The present study provides new insights into the topography of the potential energy hypersurfaces (PEHs) of the thymine nucleobase in order to rationalize its main ultrafast photochemical decay paths by employing two methodologies based on the complete active space self-consistent field (CASSCF) and the complete active space second-order perturbation theory (CASPT2) methods: (i) CASSCF optimized structures and energies corrected with the CASPT2 method at the CASSCF geometries and (ii) CASPT2 optimized geometries and energies. A direct comparison between these strategies is drawn, yielding qualitatively similar results within a static framework. A number of analyses are performed to assess the accuracy of these different computational strategies under study based on a variety of numerical thresholds and optimization methods. Several basis sets and active spaces have also been calibrated to understand to what extent they can influence the resulting geometries and subsequent interpretation of the photochemical decay channels. The study shows small discrepancies between CASSCF and CASPT2 PEHs, displaying a shallow planar or twisted 1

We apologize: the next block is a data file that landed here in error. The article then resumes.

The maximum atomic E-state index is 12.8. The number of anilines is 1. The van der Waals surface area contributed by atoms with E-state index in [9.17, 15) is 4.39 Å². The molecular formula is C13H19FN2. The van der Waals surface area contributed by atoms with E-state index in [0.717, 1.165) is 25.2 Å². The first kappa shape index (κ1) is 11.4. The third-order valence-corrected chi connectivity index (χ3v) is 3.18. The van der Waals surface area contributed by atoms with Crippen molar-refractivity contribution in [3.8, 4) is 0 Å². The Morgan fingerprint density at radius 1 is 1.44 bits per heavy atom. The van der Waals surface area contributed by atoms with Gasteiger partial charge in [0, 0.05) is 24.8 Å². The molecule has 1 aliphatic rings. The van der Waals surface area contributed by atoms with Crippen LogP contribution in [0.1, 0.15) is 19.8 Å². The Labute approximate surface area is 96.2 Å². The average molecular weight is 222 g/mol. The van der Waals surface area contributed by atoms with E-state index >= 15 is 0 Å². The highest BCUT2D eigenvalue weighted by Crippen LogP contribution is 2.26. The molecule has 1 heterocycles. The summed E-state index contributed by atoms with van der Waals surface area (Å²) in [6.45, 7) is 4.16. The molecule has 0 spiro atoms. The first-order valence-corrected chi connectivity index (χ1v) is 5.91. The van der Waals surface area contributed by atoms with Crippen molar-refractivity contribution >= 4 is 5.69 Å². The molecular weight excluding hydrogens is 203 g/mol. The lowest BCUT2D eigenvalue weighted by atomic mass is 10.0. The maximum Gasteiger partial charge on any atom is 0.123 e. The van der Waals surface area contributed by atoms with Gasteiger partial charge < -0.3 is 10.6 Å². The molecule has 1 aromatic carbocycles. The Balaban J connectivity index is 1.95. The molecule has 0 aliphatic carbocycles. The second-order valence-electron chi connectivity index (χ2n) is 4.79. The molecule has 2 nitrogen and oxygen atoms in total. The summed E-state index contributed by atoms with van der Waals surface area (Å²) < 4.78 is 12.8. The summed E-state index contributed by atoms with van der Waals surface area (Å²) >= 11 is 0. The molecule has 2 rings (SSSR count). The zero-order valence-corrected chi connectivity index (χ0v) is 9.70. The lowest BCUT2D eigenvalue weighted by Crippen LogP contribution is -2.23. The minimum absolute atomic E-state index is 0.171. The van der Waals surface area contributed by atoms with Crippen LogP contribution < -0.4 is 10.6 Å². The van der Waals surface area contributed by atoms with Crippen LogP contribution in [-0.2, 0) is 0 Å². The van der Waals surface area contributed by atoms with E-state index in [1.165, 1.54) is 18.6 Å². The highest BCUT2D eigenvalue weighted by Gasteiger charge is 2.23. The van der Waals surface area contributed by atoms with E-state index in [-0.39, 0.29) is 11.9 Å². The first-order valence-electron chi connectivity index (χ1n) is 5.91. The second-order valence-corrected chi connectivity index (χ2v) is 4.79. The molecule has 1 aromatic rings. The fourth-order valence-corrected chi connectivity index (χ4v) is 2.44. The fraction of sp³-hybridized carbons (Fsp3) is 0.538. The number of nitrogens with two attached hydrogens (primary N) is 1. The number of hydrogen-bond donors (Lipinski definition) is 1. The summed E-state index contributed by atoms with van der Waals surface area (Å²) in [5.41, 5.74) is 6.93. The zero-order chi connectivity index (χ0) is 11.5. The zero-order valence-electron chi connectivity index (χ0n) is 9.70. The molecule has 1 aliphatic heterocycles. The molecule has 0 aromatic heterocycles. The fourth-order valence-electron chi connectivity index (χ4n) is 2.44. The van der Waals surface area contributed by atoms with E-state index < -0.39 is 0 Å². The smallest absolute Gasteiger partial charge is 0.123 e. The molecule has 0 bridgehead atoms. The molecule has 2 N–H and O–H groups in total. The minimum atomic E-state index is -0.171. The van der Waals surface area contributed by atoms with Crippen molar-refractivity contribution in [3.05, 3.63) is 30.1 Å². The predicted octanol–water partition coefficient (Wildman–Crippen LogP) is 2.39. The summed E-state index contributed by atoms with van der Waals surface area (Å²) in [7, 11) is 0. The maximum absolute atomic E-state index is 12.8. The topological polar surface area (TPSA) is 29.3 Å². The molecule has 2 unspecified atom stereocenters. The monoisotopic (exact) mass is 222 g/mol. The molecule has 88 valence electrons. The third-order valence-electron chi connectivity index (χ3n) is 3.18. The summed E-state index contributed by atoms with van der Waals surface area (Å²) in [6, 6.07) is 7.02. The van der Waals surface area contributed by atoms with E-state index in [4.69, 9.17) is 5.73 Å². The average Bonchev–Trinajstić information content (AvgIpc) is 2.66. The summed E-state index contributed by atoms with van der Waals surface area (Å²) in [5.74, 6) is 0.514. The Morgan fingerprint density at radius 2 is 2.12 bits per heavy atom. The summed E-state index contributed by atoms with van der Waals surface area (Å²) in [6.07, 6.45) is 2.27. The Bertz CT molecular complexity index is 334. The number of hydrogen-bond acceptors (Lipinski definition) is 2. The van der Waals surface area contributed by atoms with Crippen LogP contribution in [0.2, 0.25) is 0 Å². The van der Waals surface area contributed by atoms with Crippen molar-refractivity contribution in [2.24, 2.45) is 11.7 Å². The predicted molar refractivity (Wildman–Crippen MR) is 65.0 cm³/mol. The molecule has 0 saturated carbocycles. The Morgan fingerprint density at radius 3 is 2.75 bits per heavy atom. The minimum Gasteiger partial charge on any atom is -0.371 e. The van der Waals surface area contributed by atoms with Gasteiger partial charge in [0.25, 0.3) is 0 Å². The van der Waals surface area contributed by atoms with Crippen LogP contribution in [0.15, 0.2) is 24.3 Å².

(ππ*) minimum, respectively, and thus featuring a qualitatively similar scenario for supporting the ultrafast bi-exponential deactivation registered in thymine upon UV-light exposure. A deeper knowledge of the PEHs at different levels of theory provides useful insight into its correct characterization and subsequent interpretation of the experimental observations. The discrepancies displayed by the different methods studied here are then discussed and framed within their potential consequences in on-the-fly non-adiabatic molecular dynamics simulations, where qualitatively diverse outcomes are expected.
This is an open access article distributed under the Creative Commons Attribution License
which permits unrestricted use, distribution, and reproduction in any medium, provided the original work is properly cited